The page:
PORT MANATEE -- Anyone who has thrown out an old dryer or dishwasher in Manatee County in the last few months probably could have waved goodbye to the remains of these venerable appliances last week as they shipped out for Mexico.
On Thursday, about 25,000 tons of shredded scrap and other metals left Port Manatee on a freighter bound for the port at Veracruz aboard the Panama-flagged freighter Sen Treasure. It was the first of an expected monthly shipment from a scrap metal processor that opened for business near the port in May.
Port Manatee Scrap Metal, a local subsidiary of family owned Grimmel Industries, has been in the works since late 2011 when company owners Gary and Betty Grimmel paid $3.5 million for 25 acres on Harlee Road with more than 127,000 square feet of warehouse space adjacent to the port. In May, the business started up a multimillion dollar, three-story-high metal shredder and sorter Gary Grimmel spent a year building from components.
It is the fourth shredder the company has put into service between its processing locations in Maine, Georgia, upstate New York and Manatee County. Far from where the company started in the Northeast, the new Grimmel location plugs into a Suncoast scrap metal market that lacked shredding, processing and shipping services outside of Tampa.
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Betty Grimmel said with Florida ranked as the fourth-most populous state in the nation, she and her husband knew their company
could draw on a good metal supply between Pinellas County and Fort Myers and as far east as Orlando. Port Manatee Scrap Metal's primary metal source at present is household appliances. Eventually, the company will start taking in a volume of automobiles.
"There's always a lot of scrap metal here," Grimmel said.
The Grimmels, who have 50 employees in their multi-state business, know what a lot of scrap metal looks like. They've processed and shipped more than 10 million tons of it over the past 43 years, with about 90 percent of it going to Turkey. The new Port Manatee location opens the Mexico market for the company.
Five of the Grimmel Industries' employees work at Port Manatee Scrap Metal. Each day, they take in truckloads of scrap, shredding and separating as it arrives. Much of it can be stored in the onsite warehouses or in huge outdoor piles until a ship arrives in port for loading.
Port officials welcome the new business. Carlos Buqueras, the port's executive director, said the regular scrap shipments could translate to as much as $500,000 in income a year for the port. Grimmel expects to charter as many as 18 freighters a year out of the port.
"This company is prepared to maintain a flow of exports continuously," Buqueras said. "This will also solidify ties with Veracruz."
Grimmel did not disclose information about her company's revenues. But, during August, the price paid for the type of steel scrap processed by the company was about $360 per ton on the U.S. market, according to global scrap pricing website Scrap Register.
A location next to Port Manatee and a stone's throw from State Road 41 is strategic for Port Manatee Scrap Metal. It is a convenient drive for area scrap yards looking to sell metal for processing. From the shredder, waterfront loading is only about a mile away. At its other facilities, Grimmel ships directly out of established ports or from docks it owns.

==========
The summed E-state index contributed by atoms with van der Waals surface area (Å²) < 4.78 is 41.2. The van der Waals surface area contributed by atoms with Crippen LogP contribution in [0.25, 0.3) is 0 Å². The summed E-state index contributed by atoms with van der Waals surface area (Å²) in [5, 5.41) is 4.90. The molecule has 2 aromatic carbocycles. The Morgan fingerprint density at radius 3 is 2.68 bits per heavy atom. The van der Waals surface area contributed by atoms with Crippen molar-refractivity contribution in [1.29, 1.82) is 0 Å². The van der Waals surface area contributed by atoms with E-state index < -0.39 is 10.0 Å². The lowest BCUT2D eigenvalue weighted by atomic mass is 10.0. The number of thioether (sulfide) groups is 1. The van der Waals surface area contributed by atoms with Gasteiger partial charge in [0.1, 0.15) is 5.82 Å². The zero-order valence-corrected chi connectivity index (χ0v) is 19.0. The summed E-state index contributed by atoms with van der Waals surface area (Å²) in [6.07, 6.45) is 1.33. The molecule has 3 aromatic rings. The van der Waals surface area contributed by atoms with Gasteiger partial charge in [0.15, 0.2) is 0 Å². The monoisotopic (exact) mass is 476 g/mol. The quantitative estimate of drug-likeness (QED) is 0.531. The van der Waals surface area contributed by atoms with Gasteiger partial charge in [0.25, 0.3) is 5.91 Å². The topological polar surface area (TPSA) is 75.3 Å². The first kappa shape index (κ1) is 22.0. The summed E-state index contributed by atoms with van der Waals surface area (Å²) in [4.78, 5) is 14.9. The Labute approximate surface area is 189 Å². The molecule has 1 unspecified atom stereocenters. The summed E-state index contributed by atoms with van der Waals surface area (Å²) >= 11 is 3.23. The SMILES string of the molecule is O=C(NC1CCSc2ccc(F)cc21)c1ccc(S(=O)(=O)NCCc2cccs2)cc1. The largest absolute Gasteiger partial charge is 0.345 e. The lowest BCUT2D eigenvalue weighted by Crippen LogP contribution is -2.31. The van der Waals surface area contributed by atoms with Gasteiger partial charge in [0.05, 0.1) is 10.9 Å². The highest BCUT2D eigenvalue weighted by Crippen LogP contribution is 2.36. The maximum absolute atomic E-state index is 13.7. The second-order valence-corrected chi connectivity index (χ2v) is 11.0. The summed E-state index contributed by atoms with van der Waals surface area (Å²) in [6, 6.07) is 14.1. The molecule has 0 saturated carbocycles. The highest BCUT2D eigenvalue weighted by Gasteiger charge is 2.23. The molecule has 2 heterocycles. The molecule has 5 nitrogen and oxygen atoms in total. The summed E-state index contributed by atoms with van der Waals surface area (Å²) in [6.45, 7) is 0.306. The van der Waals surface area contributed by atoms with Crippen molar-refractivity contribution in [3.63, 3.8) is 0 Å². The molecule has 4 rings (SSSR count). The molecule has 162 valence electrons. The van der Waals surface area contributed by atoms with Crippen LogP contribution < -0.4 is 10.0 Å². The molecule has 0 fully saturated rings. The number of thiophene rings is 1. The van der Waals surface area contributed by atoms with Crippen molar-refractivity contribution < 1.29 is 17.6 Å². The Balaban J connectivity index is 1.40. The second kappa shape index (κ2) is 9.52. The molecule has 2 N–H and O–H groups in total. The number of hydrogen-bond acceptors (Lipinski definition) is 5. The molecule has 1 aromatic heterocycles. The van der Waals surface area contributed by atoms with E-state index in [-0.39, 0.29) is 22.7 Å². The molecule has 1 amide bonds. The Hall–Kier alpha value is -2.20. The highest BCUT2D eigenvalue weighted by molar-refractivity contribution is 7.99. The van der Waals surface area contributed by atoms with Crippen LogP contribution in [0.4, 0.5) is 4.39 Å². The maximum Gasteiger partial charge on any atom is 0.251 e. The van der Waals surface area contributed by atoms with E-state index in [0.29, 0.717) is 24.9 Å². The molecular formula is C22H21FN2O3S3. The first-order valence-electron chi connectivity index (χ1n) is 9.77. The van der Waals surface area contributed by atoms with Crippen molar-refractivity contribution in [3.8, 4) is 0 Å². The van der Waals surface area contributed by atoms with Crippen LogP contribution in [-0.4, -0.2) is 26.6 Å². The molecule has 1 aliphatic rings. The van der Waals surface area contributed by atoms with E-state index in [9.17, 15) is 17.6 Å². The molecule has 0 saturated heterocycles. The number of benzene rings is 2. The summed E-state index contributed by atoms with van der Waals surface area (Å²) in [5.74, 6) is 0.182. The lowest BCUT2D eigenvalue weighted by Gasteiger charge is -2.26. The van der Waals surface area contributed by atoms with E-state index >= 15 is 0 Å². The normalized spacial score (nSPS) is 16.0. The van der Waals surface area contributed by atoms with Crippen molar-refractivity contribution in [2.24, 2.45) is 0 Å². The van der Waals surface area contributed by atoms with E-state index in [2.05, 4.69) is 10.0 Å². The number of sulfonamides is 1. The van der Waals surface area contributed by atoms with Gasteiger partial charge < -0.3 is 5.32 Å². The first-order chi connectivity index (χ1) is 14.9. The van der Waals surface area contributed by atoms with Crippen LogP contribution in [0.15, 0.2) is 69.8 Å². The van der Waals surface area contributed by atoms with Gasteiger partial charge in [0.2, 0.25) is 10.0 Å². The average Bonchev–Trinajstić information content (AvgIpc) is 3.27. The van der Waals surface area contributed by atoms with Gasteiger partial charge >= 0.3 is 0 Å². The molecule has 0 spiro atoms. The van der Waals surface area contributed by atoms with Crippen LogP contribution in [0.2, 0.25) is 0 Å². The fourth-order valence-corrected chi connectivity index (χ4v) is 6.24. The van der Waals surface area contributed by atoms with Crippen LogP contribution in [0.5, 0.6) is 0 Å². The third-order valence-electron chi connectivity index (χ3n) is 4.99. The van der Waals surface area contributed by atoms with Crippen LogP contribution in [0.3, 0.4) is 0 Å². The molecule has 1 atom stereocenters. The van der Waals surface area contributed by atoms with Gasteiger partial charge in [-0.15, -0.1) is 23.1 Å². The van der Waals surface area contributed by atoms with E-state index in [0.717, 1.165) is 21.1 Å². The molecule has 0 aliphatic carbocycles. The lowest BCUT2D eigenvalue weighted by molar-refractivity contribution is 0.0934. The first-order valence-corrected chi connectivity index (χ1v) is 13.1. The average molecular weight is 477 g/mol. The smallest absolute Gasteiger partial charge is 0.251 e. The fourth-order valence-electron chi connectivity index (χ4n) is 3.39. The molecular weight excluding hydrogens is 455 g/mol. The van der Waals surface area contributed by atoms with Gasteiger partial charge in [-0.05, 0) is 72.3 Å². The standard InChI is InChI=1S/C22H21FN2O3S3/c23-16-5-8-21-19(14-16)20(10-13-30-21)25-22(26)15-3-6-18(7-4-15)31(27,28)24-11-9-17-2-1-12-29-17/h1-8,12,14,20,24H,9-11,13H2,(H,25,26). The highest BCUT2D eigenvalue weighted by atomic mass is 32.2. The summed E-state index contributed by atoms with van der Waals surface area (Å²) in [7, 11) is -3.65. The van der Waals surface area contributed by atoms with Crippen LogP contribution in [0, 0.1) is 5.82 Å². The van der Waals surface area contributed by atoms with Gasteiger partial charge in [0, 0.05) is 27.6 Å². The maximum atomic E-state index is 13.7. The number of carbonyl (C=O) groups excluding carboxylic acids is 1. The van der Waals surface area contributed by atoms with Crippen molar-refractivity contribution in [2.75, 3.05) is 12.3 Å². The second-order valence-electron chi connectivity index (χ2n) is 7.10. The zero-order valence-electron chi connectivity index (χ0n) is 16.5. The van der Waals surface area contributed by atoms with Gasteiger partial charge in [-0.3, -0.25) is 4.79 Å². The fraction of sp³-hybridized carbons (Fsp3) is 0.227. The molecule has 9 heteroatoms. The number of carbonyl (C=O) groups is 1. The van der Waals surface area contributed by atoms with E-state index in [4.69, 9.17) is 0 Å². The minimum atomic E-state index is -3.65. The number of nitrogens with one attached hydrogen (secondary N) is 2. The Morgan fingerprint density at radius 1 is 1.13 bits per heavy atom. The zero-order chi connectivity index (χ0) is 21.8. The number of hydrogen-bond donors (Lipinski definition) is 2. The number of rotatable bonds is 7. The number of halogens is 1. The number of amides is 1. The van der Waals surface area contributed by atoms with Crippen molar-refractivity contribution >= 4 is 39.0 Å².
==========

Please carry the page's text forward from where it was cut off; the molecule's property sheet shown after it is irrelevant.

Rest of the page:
One new Port Manatee Scrap Metal customer is Suncoast Metals in Sarasota. Company vice president Mike Allen said having a shredder at Port Manatee makes for shorter hauls for Suncoast, which is a direct buyer of scrap from the public. Previously, the nearest shredding facility was in Tampa.
"It's nice that there's an outlet in the Bradenton area close to Sarasota," Allen said. "It's more profitable for our company because of their close proximity."
Trademark Metals Recycling of Tampa is the biggest player in the Florida scrap market with more than 30 locations. The publicly traded company, which is owned by the David J. Joseph Co. in Cincinnati, got even bigger in April when it purchased scrap processor One Steel and its shredding facility in Tampa.
Positioned as one of the larger family owned scrap processors in the nation, the Grimmels will be in direct competition with Trademark. Fortunately, scrap is a big industry. According to the Washington, D.C.-based Institute of Scrap Recycling Industries, the United States recycles about 143 million tons of scrap metal annually. The industry is worth more than $90 billion a year and supports about 46,000 jobs.
Betty Grimmel said one major motivation for opening the Port Manatee location is she and her husband have lived in Pinellas County for most of the past 10 years. The facility will also be home base for the couple's son, Toby, who will run the day-to-day operation.
The scrap business promises to be busy for the Grimmels and the port. Although prices have fluctuated since the then-teen newlywed couple hauled their first flattened scrap car in 1971, foreign nations have long had an appetite for U.S. scrap. Much of the ferrous scrap that goes to Turkey comes back to the United States as reinforcement rods for construction, a commodity Port Manatee handles in quantity.
Grimmel said the scrap her company sends to Mexico is likely headed toward the nation's growing auto manufacturing industry.
Grimmel also ships no-ferrous metals including brass, copper and aluminum to India and the Far East.
For the time being, Port Manatee Scrap Metal will only deal with scrapyards and commercial scrap operations such as Suncoast Metals. It may buy scrap from individuals in the future.
Matt M. Johnson, Herald business reporter, can be reached at 941-745-7027, or on Twitter @MattAtBradenton.